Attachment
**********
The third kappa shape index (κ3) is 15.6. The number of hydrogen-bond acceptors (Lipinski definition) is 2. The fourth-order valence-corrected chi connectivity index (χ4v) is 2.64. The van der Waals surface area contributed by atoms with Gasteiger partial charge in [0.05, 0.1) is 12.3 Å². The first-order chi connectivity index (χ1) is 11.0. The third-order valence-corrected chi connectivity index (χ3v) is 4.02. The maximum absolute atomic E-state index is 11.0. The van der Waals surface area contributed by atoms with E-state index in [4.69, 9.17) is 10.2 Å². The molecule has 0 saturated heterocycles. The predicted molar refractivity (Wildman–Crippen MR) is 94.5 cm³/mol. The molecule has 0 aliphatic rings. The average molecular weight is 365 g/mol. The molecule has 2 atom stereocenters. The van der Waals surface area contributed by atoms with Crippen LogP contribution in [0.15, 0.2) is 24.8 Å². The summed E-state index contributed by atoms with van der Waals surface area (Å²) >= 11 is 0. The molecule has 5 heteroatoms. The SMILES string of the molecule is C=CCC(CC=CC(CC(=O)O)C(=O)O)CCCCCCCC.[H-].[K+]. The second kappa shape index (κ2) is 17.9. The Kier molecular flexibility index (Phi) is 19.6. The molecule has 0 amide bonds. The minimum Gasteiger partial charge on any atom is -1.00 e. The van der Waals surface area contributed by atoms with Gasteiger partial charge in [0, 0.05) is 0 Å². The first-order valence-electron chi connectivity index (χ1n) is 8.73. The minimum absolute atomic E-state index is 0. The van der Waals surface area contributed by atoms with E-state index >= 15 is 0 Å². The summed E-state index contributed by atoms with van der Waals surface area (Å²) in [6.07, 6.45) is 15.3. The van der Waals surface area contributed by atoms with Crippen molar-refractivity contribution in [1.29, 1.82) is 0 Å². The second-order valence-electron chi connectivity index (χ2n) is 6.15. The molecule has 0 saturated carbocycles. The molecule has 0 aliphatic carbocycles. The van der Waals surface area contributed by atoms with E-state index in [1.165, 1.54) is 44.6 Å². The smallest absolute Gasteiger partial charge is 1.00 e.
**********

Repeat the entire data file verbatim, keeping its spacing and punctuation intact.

The third kappa shape index (κ3) is 15.6. The number of hydrogen-bond acceptors (Lipinski definition) is 2. The fourth-order valence-corrected chi connectivity index (χ4v) is 2.64. The van der Waals surface area contributed by atoms with Gasteiger partial charge in [0.05, 0.1) is 12.3 Å². The first-order chi connectivity index (χ1) is 11.0. The third-order valence-corrected chi connectivity index (χ3v) is 4.02. The maximum absolute atomic E-state index is 11.0. The van der Waals surface area contributed by atoms with E-state index in [4.69, 9.17) is 10.2 Å². The molecule has 0 saturated heterocycles. The predicted molar refractivity (Wildman–Crippen MR) is 94.5 cm³/mol. The molecule has 0 aliphatic rings. The average molecular weight is 365 g/mol. The molecule has 2 atom stereocenters. The van der Waals surface area contributed by atoms with Crippen LogP contribution in [0.15, 0.2) is 24.8 Å². The summed E-state index contributed by atoms with van der Waals surface area (Å²) >= 11 is 0. The molecule has 5 heteroatoms. The SMILES string of the molecule is C=CCC(CC=CC(CC(=O)O)C(=O)O)CCCCCCCC.[H-].[K+]. The second kappa shape index (κ2) is 17.9. The Kier molecular flexibility index (Phi) is 19.6. The molecule has 0 amide bonds. The minimum Gasteiger partial charge on any atom is -1.00 e. The van der Waals surface area contributed by atoms with Gasteiger partial charge in [0, 0.05) is 0 Å². The first-order valence-electron chi connectivity index (χ1n) is 8.73. The minimum absolute atomic E-state index is 0. The van der Waals surface area contributed by atoms with E-state index >= 15 is 0 Å². The summed E-state index contributed by atoms with van der Waals surface area (Å²) in [6.07, 6.45) is 15.3. The van der Waals surface area contributed by atoms with Crippen molar-refractivity contribution in [1.29, 1.82) is 0 Å². The second-order valence-electron chi connectivity index (χ2n) is 6.15. The molecule has 0 saturated carbocycles. The molecule has 0 aliphatic carbocycles. The van der Waals surface area contributed by atoms with E-state index in [1.165, 1.54) is 44.6 Å². The smallest absolute Gasteiger partial charge is 1.00 e.